“The war threw my country back 300 years”. Very matter-of-fact, our guide told us his stories of living through the Siege of Mostar and the war that destroyed most of the city, and yes, of the bitterness that still lies beneath the surface for the devastation and loss that pitted brother against brother, Croats against Bosniak Muslims in the senseless war that ended in 1994.
The War Tour
Our guide was Žika and our War Tour through Hostel Nina. Over the course of the next 4 hours we were driven to amazing sites, guided through a bombed out building turned sniper tower, and told a history that I knew little about. And not just any history, a history from someone who lived through the war, was shot twice, saw many friends buried, and knew people on both sides of the conflict.
High above Mostar, you can’t fail to notice an immense cross on top of Hum Hill, our first stop on the tour. It doesn’t take imagination to see how easy it was to target the Muslim east side of the river from this position high above.
The 100 foot high cross on Hum Hill doesn’t really represent religion, Žika explains. It’s about domination of west Mostar’s Catholic Croats over the east Mostar Muslims. The Croatia Coat of Arms also appeared on a mountain slope across the valley. An in your face move, keeping the hate alive.
Žika warned us not to stray from the path, this area was heavily mined and the only safe path still was the rocky road we walked from the cross to take a look at a bunker.
“Have you heard of Russian Roulette?” Žika asked. “Here, we had Belgrade Roulette”. That was where prisoners would be told they could gain their freedom, just ride this motorcycle across this field and if you make it you’ll be free. Of course they never made it.
A lone tourist was wandering around in the field near the cross, he’d walked up by himself from the town below and didn’t have a clue his desire for a walk in the countryside might have been his last, not until Žika hailed him and impressed on him that you don’t wander off the roads in Bosnia. The country was heavily mined and yes, they are still there.
Why aren’t there any signs warning people? We asked.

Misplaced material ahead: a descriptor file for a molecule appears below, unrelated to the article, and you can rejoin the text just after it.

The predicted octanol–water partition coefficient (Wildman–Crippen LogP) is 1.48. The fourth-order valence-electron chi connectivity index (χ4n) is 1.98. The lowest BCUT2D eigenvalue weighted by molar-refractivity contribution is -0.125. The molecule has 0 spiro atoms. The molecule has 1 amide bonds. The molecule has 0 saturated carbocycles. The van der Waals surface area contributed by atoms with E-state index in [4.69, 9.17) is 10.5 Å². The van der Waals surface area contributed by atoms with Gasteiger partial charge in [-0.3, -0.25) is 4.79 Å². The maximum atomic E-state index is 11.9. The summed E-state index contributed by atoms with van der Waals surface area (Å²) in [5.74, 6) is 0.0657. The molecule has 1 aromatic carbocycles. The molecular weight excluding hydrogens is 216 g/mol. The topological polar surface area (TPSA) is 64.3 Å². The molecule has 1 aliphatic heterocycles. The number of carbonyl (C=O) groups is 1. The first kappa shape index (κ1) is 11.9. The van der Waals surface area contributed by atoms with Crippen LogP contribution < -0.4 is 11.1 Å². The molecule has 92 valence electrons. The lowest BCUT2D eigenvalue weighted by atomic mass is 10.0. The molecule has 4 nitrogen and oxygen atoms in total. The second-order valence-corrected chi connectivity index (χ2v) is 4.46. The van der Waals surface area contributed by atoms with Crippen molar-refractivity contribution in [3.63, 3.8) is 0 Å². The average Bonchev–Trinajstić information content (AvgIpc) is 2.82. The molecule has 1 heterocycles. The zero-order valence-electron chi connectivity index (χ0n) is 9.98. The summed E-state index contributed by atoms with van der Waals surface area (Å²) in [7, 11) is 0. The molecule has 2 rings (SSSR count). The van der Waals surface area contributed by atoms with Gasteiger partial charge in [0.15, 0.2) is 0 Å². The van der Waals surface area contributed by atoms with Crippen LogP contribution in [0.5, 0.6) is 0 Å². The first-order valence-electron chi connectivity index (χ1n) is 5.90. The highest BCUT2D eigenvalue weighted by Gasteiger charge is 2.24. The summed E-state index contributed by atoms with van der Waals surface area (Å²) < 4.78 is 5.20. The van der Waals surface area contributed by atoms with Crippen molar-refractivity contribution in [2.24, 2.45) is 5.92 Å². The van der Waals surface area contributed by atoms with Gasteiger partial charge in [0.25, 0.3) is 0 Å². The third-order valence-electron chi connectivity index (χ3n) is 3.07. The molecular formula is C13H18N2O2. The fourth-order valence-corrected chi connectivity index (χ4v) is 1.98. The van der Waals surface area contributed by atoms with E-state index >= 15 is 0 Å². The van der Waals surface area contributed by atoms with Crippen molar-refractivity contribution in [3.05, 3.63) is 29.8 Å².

“There were signs, we keep putting up signs but tourists keep stealing them” Žika says, and told us once he caught a couple in the act of removing a sign “for a souvenir”. Indeed, on the drive back down the hill, there was one of the Land Mine Danger signs, hanging in a tree. A prank, and people’s lives were at stake.
The Secret Hanger
Our next stop was by the small Mostar airfield to what was once a hidden hanger cut all the way through a mountain. Building the fighter jets was secretly done in a nearby “aluminum” factory and the jets stored deep in the under-mountain hanger. The entrances on both sides of the mountain were camouflaged with paint and fake styrofoam boulders designed to make the entrances disappear to the casual observer. You could still see what was left of the huge blast doors, and deep within the enormous cavern there’s what used to be a bunker living quarters, now just destroyed empty rooms and the remnants of showers.
Broken glass, debris, water and dark, you need a flashlight once you get beyond the entrance. We walked completely through the hanger and out the other side to another entrance camouflaged like the first.
The Sniper Tower
We returned to Mostar to the west side (the Croat side) near the beautiful historic secondary school called the Old Gymnasium (Gimnazija Mostar). The building was completed in 1898 during the Austro-Hungarian occupation of Bosnia and Herzegovina, featuring Moorish Revival architecture.
Now both Bosnian and Croatian students attend the school, trying a social experiment to integrate the two different ethnic groups.
The Spanish Square is dedicated to 22 Spanish members of the UN peacekeeping force who lost their lives in the war.
If you’re not comfortable with heights, jumping over walls, and a little climbing, you might want to skip the inside of the sniper tower.
After a climb of 7 floors past plenty of interesting graffiti, you come to the level where snipers brought horror down upon the people across the river. No one was safe. If you could be seen you were a target.
A climb up to the very top leads to views down into the roofless bank building and the sniper den, and over Mostar.
The New Muslim Cemetery
Our last sad history stop on the tour was the New Muslim Cemetery and the graves of the Legendary heroes of the Bosnian resistance in the first row, all from the same unit. The graves without a deceased date are because the bodies have never been found.
Wrapping up the War Tour
Ending the tour on an upbeat, we stopped in at the diving club in the Halebija Tower at the Old Bridge for a look at some of the pictures of this historic tradition of diving off the bridge. Too dangerous on this rainy day for anyone to be diving, we headed over to Žika’s bar for a shot of rakija, a homemade brandy, a short film of scenes from the war, and despite the somber subject matter of the tour – a lot of good cheer and hope for the future of Mostar.
There are plenty of tours in Mostar that can show and tell the story of the horrific war and siege of Mostar, but I can’t imagine a better one than that given by Žika. One of the top experiences of this trip, I’ll never forget it.